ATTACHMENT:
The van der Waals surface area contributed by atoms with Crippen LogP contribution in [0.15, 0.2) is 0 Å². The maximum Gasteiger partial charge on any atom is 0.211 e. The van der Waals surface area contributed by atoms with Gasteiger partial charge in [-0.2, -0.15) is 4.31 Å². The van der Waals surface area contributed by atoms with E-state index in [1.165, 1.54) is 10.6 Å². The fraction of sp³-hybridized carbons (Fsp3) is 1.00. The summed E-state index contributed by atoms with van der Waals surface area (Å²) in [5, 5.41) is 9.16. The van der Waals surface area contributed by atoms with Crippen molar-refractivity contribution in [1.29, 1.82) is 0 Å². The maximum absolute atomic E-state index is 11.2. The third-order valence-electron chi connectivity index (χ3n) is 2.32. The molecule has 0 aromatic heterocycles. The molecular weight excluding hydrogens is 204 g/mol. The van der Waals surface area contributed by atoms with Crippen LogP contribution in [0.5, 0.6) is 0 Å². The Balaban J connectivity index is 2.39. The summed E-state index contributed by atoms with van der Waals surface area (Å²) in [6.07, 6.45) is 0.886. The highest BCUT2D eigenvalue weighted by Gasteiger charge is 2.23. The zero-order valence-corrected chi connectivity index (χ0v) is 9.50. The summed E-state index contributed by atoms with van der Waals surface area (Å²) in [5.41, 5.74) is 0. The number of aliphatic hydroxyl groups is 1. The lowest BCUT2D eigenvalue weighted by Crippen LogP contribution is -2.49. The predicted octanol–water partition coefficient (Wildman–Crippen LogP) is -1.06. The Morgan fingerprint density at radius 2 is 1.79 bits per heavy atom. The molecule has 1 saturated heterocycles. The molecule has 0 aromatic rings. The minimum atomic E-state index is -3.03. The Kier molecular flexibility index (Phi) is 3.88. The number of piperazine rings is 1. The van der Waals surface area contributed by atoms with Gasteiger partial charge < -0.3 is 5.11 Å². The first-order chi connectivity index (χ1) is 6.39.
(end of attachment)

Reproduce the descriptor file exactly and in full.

The van der Waals surface area contributed by atoms with Crippen LogP contribution in [0.15, 0.2) is 0 Å². The maximum Gasteiger partial charge on any atom is 0.211 e. The van der Waals surface area contributed by atoms with Gasteiger partial charge in [-0.2, -0.15) is 4.31 Å². The van der Waals surface area contributed by atoms with E-state index in [1.165, 1.54) is 10.6 Å². The fraction of sp³-hybridized carbons (Fsp3) is 1.00. The summed E-state index contributed by atoms with van der Waals surface area (Å²) in [5, 5.41) is 9.16. The van der Waals surface area contributed by atoms with Crippen molar-refractivity contribution in [1.29, 1.82) is 0 Å². The maximum absolute atomic E-state index is 11.2. The third-order valence-electron chi connectivity index (χ3n) is 2.32. The molecule has 0 aromatic heterocycles. The molecular weight excluding hydrogens is 204 g/mol. The van der Waals surface area contributed by atoms with Crippen LogP contribution in [0.5, 0.6) is 0 Å². The Balaban J connectivity index is 2.39. The summed E-state index contributed by atoms with van der Waals surface area (Å²) in [6.07, 6.45) is 0.886. The highest BCUT2D eigenvalue weighted by Gasteiger charge is 2.23. The zero-order valence-corrected chi connectivity index (χ0v) is 9.50. The summed E-state index contributed by atoms with van der Waals surface area (Å²) in [5.41, 5.74) is 0. The number of aliphatic hydroxyl groups is 1. The lowest BCUT2D eigenvalue weighted by Crippen LogP contribution is -2.49. The predicted octanol–water partition coefficient (Wildman–Crippen LogP) is -1.06. The Morgan fingerprint density at radius 2 is 1.79 bits per heavy atom. The molecule has 1 saturated heterocycles. The molecule has 0 aromatic rings. The minimum atomic E-state index is -3.03. The Kier molecular flexibility index (Phi) is 3.88. The number of piperazine rings is 1. The van der Waals surface area contributed by atoms with Gasteiger partial charge < -0.3 is 5.11 Å². The first-order chi connectivity index (χ1) is 6.39.